In a recent project management class, we were discussing meeting effectiveness, and a student asked if it was ever appropriate to flat out excuse someone from a meeting for being rude or obnoxious?
Fortunately, I have not been in a situation in which I wondered if I should do that. Unfortunately, I think this student had a specific situation in mind. It’s a tough question, especially if the person who is being difficult is a peer or more senior than you.
I can’t think of how you would ask someone to leave a meeting without making somewhat of a “scene,” and I don’t think it’s ever in anyone’s best interest to do that, including you. Of course, how to handle this kind of situation depends on many things such as the purpose of the session, how long it is, who else is in the meeting, how much time is left in the meeting, and other considerations. But I can think of some questions I would ask before suggesting how best to handle this.
First, have all reasonable steps for controlling the meeting been taken? Have the objective and desired outcomes been defined ahead of time and included in the invitation, for example? Have ground rules been defined, agreed upon, and posted? Has an agenda been provided that includes time for each topic and topic owners?
What other attempts been made to corral this difficult behavior? For example, have they been asked to hold their thoughts? Have their concerns or ideas been captured onto the “parking lot” so the meeting can continue as planned? Have techniques been used that provide an equal opportunity for everyone to participate, such as going around the table and soliciting comments or ideas from each person?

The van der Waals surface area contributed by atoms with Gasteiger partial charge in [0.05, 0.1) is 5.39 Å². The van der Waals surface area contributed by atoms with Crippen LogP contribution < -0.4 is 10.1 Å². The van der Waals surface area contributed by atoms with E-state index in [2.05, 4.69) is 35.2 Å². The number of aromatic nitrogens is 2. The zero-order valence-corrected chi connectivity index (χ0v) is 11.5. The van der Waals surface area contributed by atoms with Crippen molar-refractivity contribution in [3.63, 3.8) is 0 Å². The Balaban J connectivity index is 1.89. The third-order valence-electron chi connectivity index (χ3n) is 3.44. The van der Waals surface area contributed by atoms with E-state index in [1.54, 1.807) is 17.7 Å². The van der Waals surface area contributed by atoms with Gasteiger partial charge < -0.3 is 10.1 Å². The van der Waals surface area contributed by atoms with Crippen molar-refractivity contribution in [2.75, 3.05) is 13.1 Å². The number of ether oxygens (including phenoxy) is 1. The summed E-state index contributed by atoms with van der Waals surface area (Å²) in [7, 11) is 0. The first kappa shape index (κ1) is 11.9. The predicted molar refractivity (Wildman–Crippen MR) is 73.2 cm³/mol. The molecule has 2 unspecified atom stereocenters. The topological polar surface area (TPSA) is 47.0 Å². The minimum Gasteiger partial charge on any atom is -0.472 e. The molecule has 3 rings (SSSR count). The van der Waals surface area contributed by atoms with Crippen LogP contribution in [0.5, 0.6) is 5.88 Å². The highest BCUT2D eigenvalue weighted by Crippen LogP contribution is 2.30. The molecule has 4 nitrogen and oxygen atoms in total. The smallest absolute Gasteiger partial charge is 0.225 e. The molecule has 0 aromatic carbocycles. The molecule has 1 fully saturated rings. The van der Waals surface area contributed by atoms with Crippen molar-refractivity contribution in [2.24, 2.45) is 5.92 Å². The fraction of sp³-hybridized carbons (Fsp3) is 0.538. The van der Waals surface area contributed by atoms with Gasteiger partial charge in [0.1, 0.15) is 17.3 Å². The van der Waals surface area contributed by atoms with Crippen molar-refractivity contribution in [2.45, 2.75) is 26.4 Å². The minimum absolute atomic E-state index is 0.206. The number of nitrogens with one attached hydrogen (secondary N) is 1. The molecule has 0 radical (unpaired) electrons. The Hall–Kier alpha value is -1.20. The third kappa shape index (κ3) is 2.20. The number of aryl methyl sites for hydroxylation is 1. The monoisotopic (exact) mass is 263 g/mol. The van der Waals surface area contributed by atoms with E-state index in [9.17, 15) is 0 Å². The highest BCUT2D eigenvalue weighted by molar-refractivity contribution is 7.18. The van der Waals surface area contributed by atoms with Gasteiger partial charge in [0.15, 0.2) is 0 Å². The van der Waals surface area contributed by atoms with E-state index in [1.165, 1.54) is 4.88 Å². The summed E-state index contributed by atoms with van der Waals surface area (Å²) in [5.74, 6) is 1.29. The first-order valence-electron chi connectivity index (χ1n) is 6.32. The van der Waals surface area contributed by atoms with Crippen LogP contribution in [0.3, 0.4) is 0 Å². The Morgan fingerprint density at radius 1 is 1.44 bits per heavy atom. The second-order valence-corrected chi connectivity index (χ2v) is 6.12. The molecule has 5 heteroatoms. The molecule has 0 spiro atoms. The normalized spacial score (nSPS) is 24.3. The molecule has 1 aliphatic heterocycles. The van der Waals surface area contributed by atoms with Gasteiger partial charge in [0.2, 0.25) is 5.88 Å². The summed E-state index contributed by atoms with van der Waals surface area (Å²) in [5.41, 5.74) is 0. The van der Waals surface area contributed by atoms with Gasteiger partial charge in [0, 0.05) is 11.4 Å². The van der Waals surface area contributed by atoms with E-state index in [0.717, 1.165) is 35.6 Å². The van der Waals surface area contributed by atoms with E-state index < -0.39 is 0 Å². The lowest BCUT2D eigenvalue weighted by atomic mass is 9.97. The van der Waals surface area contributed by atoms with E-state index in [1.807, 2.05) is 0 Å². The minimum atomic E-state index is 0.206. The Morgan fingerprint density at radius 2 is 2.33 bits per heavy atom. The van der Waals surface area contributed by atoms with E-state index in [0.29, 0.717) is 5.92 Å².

If the answer to these questions is yes, and it truly seems that this person is really out of control, the best answer may be to call for a 10-minute break. At a reasonable point in the session, simply announce that there is going to be a short break. Note the current time and write the time you will resume on the white board or somewhere so that everyone can see it. (Even if people aren’t expecting a break in this meeting, people will get up and take advantage of the time.)
Then, during the break, task 1 has to be stabilizing yourself. Many of us would be riled up in such a situation. I would likely feel frustrated, angry, embarrassed, or confused in such a situation, so I would need a couple of minutes to collect myself. If this is the case for you, let the offender know that you would like to talk with them in a minute or so, and then go to your desk, down the hall, or wherever you can go out of site. Take a few deep breaths and get yourself calm and collected.
Next, talk to the offender privately. Sincerely ask them if they are aware of how distracting their behavior is and if they are aware that they are derailing the objective of the meeting. It may honestly be that they are not aware of their behavior and its consequences. It never ceases to amaze me how many students share situations in which a difficult person was confronted about their “difficultness” and they had no idea. Sometimes making someone aware of their behavior is all that’s needed to change it.
Finally, I would solicit their help in finishing the rest of the session. Remind them of the objective of the session and help them see how they are a part of achieving that, which is why, of course, they were invited.
Easy? Absolutely not. And I wouldn’t suggest that it may even be politically wise to do this if the offender is a person way “above” you on the corporate ladder.
But controlling meetings takes courage, and it’s not easy. If it were, all meetings would run smoothly and be a good use of organizational resources. And I don’t hear from too many folks who feel that’s the case.
What has worked for you in similar situations?